Abstract. Single nucleotide polymorphisms (SNPs) are the most frequent form of human genetic variation, of foremost importance for a variety of applications including medical diagnostic, phylogenies and drug design. The complete SNPs sequence information from each of the two copies of a given chromosome in a diploid genome is called a haplotype. The Haplotyping Problem for a single individual is as follows: Given a set of fragments from one individual’s DNA, find a maximally consistent pair of SNPs haplotypes (one per chromosome copy) by removing data “errors” related to sequencing errors, repeats, and paralogous recruitment. Two versions of the problem, i.e. the Minimum Fragment Removal (MFR) and the Minimum SNP Removal (MSR), are considered. The Haplotyping Problem was introduced in [8], where it was proved that both MSR and MFR are polynomially solvable when each fragment covers a set of consecutive SNPs (i.e., it is a gapless fragment), and NPhard
The Haplotyping Problem: An Overview of Computational Models and Solutions
 Journal of Computer Science and Technology
, 2003
"... The investigation of genetic di#erences among humans has given evidence that mutations in DNA sequences are responsible for some genetic diseases. The most common mutation is the one that involves only a single nucleotide of the DNA sequence, which is called a single nucleotide polymorphism (SNP) ..."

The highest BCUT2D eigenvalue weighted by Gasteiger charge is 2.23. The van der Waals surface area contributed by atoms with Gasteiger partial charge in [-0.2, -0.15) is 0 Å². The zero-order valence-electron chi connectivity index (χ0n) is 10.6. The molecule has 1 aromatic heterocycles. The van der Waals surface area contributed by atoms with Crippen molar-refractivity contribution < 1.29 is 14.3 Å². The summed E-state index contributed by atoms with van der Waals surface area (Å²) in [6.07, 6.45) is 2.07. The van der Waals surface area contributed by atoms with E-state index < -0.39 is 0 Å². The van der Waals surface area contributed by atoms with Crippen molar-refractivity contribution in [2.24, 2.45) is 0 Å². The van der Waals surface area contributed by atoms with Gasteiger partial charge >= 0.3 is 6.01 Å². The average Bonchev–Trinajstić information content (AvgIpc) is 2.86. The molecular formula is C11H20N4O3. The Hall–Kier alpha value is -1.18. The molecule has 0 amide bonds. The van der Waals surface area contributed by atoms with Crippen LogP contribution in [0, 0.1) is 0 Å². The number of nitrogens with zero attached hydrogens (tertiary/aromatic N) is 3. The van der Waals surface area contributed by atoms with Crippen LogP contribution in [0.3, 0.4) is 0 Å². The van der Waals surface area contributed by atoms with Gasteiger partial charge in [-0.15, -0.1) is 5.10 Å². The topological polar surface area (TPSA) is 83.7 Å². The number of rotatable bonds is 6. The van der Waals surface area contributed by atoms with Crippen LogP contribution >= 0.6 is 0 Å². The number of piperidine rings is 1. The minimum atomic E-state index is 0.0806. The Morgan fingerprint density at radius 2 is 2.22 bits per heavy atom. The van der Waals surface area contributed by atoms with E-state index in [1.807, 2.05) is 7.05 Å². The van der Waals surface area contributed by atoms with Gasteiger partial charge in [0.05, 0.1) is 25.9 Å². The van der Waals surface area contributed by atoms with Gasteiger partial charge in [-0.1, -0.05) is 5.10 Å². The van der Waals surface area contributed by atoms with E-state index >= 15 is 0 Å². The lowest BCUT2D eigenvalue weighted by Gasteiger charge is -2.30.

Abstract

Cited by 26 (5 self)
 Add to MetaCart
The investigation of genetic di#erences among humans has given evidence that mutations in DNA sequences are responsible for some genetic diseases. The most common mutation is the one that involves only a single nucleotide of the DNA sequence, which is called a single nucleotide polymorphism (SNP). As a consequence, computing a complete map of all SNPs occurring in the human populations is one of the primary goals of recent studies in human genomics. The construction of such a map requires to determine the DNA sequences that from all chromosomes. In diploid organisms like humans, each chromosome consists of two sequences called haplotypes.